That said you could write a new macro, say \MakeHeadlineCase, and apply it in the title formatting directives. Another approach is to use biber's sourcemap option. It supports regular expressions and modifies fields before biblatex even sees them, which means the solution is entirely style-independent.

A rough approximation to headline-style capitalization is implemented in the following source mapping. It uses the XML syntax of the biber configuration file biber.conf. You can also specify source mappings in the document preamble with biblatex's \DeclareSourcemap command.

<?xml version="1.0" encoding="UTF-8"?>
<config>
<sourcemap>
  <maps datatype="bibtex" map_overwrite="1">
  <map>
    <map_step map_field_source="TITLE"
              map_match="(^|\s)(\w+\S*w*)" map_replace="$1\u\L$2"/>
    <map_step map_field_source="TITLE"
              map_match="\-(\w+)" map_replace="\-\u\L$1"/>
    <map_step map_field_source="TITLE"
              map_match="(\s+|\-)(A(|n|nd|s|t)|F(or|rom)|I(n|s)|O(f|n|r)|T(he|o)|With)\b"
              map_replace="$1\L$2"/>
    <map_step map_field_source="TITLE"
              map_match="([:;]\s+)([a-z])" map_replace="$1\u$2"/>
  </map>
  </maps>
</sourcemap>
</config>

The first two steps capitalize words at the beginning of the string (^), after whitespace (\s) or following a hyphen (\-). The third map down-cases selected words after whitespace or a hyphen. The last map capitalizes words following a colon or semi-colon ([:;]).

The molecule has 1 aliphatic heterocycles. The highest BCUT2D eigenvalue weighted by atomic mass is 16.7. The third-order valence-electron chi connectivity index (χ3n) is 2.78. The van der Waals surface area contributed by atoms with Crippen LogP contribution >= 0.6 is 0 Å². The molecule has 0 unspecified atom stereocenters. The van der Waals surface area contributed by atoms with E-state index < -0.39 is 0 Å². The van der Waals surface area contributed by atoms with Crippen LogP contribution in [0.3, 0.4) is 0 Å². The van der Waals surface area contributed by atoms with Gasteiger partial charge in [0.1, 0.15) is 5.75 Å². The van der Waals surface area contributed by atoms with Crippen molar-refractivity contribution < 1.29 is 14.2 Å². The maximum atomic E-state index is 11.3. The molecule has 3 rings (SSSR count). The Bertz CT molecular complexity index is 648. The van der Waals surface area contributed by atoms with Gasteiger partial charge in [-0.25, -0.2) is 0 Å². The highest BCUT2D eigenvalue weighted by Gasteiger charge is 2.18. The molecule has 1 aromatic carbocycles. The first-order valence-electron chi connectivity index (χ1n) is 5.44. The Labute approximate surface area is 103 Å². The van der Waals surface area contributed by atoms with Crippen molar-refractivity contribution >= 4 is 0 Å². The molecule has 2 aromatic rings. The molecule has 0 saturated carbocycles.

Here's a self-contained example.

\documentclass{article}
\usepackage[backend=biber]{biblatex}
\usepackage{filecontents}

\begin{filecontents*}{biber.conf}
<?xml version="1.0" encoding="UTF-8"?>
<config>
<sourcemap>
  <maps datatype="bibtex" map_overwrite="1">
  <map>
    <map_step map_field_source="TITLE"
              map_match="(^|\s)(\w+\S*w*)" map_replace="$1\u\L$2"/>
    <map_step map_field_source="TITLE"
              map_match="\-(\w+)" map_replace="\-\u\L$1"/>
    <map_step map_field_source="TITLE"
              map_match="(\s+|\-)(A(|n|nd|s|t)|B(ut|y)|F(or|rom)|I(n|s)|O(f|n|r)|T(he|o)|With)\b"
              map_replace="$1\L$2"/>
    <map_step map_field_source="TITLE"
              map_match="([:;]\s+)([a-z])" map_replace="$1\u$2"/>
  </map>
  </maps>
</sourcemap>
</config>
\end{filecontents*}

\begin{filecontents*}{\jobname.bib}
@BOOK{Smith2003,
  title = {This is an off-the-hook book title, but it doesn't have a subtitle},
  publisher = {Penguin},
  year = {2003},
  author = {Smith, James},
  address = {London}}
@ARTICLE{Doe1970,
  author = {H{\"a}user, {\O}rnulf},
  title = {{\O}rnulf H{\"a}user's letter to the editor: an $\alpha$-to-$\omega$
           summary of $\epsilon$--improvement},
  journal = {Great Journal},
  year = {1970},
  volume = {40},
  pages = {207-234}}
\end{filecontents*}
\addbibresource{\jobname.bib}

\begin{document}
\nocite{*}
\printbibliography
\end{document}

enter image description here

share|improve this answer
    
Thanks a lot Audrey, will look into this! –  Irene Feb 13 '13 at 6:15

Your Answer

 
discard

By posting your answer, you agree to the privacy policy and terms of service.

Not the answer you're looking for? Browse other questions tagged or ask your own question.